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INTENSIVE CARE  SMART 2003 - Milan, may 28-30 Freefree

Minerva Anestesiologica 2003 April;69(4):232-6


language: Italian

How to quantify the severity of brain injury during intensive care after adult head trauma

Stocchetti N., Canavesi K., Longhi L., Magnoni S., Protti A., Pagan F., Colombo A.

Terapia Intensiva Neuroscienze Ospedale Maggiore Policlinico IRCCS Università di Milano, Milano, Italia


Adequate early assessment of brain damage is essential. Location, extension and severity of structural damage affect brain function and ultimately determine the outcome. The extent of functional impairment, and the morphology of intracranial lesions, require specific treatment, often a combination of medical and surgical interventions. Brain damage usually evolves over time, and repeated assessments are necessary. Clinical evaluation is often biased by concomitant sedation and/or anesthesia, but remains necessary. A revision of the literature is presented.
Brain damage is assessed combining clinical and instrumental data. Clinical examination is performed assessing the 3 components of the Glasgow Coma Scale. Spontaneous or stimulated (pain stimulus) eye opening, verbal and motor responses are observed after hemodynamic and respiratory stabilisation. Unfortunately a significant proportion of patients can not be properly examined for several reasons: eye opening can be altered by palpebral and facial injuries, verbal response can be impaired by maxillo-facial injuries or by endotracheal intubation, and motor response remains the most consistent parameter. Sedation, analgesia and myorelaxants, however, can profoundly diminish or abolish the motor response to maximal stimulation, so that examination should be performed after clearance of drugs. Often alcohol or other substances can further impair the neurological performances.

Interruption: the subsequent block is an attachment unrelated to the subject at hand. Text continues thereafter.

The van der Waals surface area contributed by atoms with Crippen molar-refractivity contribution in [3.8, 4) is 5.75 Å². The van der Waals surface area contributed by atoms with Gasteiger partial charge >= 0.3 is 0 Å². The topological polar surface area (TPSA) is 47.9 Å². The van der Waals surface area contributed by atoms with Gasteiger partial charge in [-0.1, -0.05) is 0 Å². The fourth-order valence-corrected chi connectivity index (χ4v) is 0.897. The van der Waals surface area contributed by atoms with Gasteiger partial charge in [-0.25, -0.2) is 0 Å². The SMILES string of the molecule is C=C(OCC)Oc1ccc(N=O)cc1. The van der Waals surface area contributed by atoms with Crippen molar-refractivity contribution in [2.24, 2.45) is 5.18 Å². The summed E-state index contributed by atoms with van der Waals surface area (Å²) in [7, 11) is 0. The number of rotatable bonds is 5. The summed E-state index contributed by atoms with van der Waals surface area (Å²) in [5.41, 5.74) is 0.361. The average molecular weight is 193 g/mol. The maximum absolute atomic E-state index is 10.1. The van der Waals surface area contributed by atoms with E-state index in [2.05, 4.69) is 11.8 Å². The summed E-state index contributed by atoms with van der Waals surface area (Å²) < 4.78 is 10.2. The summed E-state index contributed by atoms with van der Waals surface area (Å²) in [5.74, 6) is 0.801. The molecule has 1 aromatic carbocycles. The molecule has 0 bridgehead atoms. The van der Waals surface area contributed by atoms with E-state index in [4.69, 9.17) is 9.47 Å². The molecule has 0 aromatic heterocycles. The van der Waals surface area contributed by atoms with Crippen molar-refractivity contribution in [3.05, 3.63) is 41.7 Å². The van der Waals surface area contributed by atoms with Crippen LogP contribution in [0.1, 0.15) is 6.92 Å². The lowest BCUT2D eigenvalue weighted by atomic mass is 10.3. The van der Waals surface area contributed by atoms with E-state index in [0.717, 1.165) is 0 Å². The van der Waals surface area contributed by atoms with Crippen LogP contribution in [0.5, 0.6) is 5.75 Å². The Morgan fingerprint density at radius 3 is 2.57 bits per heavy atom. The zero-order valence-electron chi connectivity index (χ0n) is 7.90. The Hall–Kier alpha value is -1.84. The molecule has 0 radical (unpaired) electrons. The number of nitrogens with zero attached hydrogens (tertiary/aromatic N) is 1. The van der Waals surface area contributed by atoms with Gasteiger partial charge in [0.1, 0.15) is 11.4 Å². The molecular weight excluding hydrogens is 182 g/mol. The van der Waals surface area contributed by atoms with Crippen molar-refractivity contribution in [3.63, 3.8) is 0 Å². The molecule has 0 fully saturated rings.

Pupils diameter and reactivity to light should be observed, excluding pharmacologic effects (as dilation due to catecholamines) and direct ocular or orbital damage.
The CT scan is necessary for disclosing surgical masses and for identifying the extent of diffuse damage and the location of focal lesions. These data should be combined with additional functional exploration, as provided by cerebral extraction of oxygen and electrophysiologic data.
Early estimation of cerebral damage is complex and prone to mistakes. Accurate, repeated evaluations, based on the combination of clinical observation and imaging, are necessary.

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